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    1. Hi Anusha - Thanks for that :) And you're right that discipline is so important. I was writing this post to remind myself as much as anyone else. I have a number of projects that have slipped under the radar, so it's a matter of seeing which ones I'm meant to be working on when. For me I think the novel is the things that is beyond my natural capacity. So many other forms of writing come more easily to me, but I'm learning heaps and hopefully the wait will be worth it. Thank you for your encouragement. I can't wait to read your new book too. Woo hoo!

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  2. Thanks for these excellent thoughts, Nola. It's clear that following through involves more than just raw talent, but things like patience and sound planning and recognising opportunities. Something Federer probably knows too.

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    1. Thanks for that Paula. You're absolutely right about patience, planning and recognising opportunities. Maybe there could be a Part 2 of this post - 'Other things Roger can teach about writing' :) My past is littered with half-finished projects, so following through is definitely something I have to work on too. Thanks for your feedback :)

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  3. Yep, couldn't agree more, Nola! Being an author these days involves so much more than just producing that first manuscript. I remember how my readers viewed me as a prolific author when my first five novels came out one after the other from 2007 to 2011, then my first non-fiction in 2012 and another novel in 2013. But this happened because as soon as I finished one book, I started the next and kept 'rolling' on. (Though not with J K Rowling's success, sadly!) I then had a bit of a gap before my second non-fiction was released in 2016, but the idea was germinating in that time. So yes, follow through is hugely important, in this area and also in networking and honing our craft, as you say.

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    1. Thanks Jo. You're such a great example of someone who follows through. I'm sure your readers appreciated that they didn't have to wait too long for the next book to come out. Some of my favourite authors (like Kate Morton, Geraldine Brooks and Tracy Chevalier) take years between books and the wait can be excruciating.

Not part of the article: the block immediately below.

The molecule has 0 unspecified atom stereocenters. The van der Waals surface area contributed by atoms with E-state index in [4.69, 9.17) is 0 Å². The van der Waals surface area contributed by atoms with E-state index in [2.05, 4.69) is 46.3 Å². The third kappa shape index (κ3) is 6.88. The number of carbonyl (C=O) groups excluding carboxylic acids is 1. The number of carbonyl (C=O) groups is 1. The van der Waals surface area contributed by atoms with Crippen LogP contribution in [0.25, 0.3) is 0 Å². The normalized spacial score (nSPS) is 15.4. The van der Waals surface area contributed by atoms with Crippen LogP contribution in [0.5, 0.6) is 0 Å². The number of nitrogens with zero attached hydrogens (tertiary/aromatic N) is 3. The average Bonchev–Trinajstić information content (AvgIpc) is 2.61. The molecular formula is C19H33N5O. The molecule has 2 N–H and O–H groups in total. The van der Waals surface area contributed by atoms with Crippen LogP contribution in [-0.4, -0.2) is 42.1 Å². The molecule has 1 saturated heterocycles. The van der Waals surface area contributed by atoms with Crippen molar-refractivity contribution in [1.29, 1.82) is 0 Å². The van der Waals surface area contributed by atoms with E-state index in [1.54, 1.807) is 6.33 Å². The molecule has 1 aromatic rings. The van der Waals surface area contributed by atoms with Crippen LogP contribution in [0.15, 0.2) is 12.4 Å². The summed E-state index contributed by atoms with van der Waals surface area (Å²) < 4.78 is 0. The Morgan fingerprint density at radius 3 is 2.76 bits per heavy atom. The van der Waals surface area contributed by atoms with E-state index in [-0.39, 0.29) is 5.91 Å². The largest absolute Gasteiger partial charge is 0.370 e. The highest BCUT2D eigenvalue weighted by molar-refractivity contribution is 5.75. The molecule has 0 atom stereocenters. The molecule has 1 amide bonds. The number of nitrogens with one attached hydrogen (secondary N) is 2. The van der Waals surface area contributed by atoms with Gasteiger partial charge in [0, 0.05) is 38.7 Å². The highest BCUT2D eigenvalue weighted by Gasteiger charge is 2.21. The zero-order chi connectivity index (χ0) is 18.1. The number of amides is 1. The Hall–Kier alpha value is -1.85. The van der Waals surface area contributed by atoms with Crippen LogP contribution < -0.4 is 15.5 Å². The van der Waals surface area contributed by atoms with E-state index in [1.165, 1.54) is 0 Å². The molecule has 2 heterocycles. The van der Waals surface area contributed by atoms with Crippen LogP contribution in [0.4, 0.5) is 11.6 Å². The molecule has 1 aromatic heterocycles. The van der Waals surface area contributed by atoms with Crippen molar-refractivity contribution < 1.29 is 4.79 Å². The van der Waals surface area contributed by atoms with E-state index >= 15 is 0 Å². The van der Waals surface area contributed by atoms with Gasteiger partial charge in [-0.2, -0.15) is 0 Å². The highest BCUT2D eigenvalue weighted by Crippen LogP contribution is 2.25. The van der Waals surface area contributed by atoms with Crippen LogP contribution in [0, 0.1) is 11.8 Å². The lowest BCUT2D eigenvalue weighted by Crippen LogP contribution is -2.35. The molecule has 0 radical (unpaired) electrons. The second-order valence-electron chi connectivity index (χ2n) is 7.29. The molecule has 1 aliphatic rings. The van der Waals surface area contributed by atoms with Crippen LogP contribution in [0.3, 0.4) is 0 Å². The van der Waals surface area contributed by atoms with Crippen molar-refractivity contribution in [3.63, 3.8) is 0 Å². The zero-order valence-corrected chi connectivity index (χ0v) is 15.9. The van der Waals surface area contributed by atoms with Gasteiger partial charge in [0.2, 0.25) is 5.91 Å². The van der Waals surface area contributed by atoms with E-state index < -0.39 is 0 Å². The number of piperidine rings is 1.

When I was reading that biography about J. K. Rowling recently, the author noted that gaps between books is even worse if you're a children's or YA author because your audience grows up before the next book comes out. I hadn't thought of that, but it's so true. I really admire your dedication Jo. Thanks for taking the time to comment.

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  4. Hi Nola that was an inspiring post and a good kick...:) We all have so much going on in our lives that sometimes writing can be pushed to the background. I was only looking at my Writing Tips folder yesterday and I've printed this out and stuck it up on my pin board: 'Write. Remember, people may keep you (and me) from being a published author, but no one can stop you from being a writer. All you have to do is WRITE. And keep writing.While you are working at a career, while you are raising children, while you are trout fishing. Keep Writing! Noone can stop you but you.' Katherine Neville silverthread.com

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    1. Thanks Susanne. That's a great quote. And you're so right about life taking over and writing being pushed to the background. I don't think many weeks would go by when I'm not doing any writing, even if it's a blog, review or some outlining. But it's easy to spend weeks away from the novel and I really have to be disciplined if I'm going to get the structural edit done this year. Good luck with your next project. Thanks for commenting.

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  5. Great, Nola! I loved this line:' The follow-through is just as important in writing.'

    Comparing a tennis great to a writer is very clever!

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    1. Thanks Elaine. I'll let you into a secret. I was reading a book about blogging recently and one of the ideas they gave was 'the mash-up' where you take two different ideas and show how they work together. That got me thinking about a few things and this was one of the results. I think we can learn a lot of lessons from other fields. Now I just have to practise what I preach :) Thanks for your comment.

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  6. Thanks for a great post, Nola - so agree that follow-through is important. The picture of the racquet stopping when it hit the ball really had me. And it applies at some many different stages - from putting what we learn into practice, to finishing the story, to starting then next & to promoting or following up opportunities.

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    1. Thanks Jenny. Yes, there are so many points and I falter at a lot of them, so I'm trying to follow through more myself. Appreciate your comment :)

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  7. A great illustration, Nola, with valuable advice. If I'd stopped writing while I waited for ms revisions, my foray into YA fiction probably never would have happened, or at least would have been delayed by some years. Some many important habits are formed by practising the follow through in our writing and life.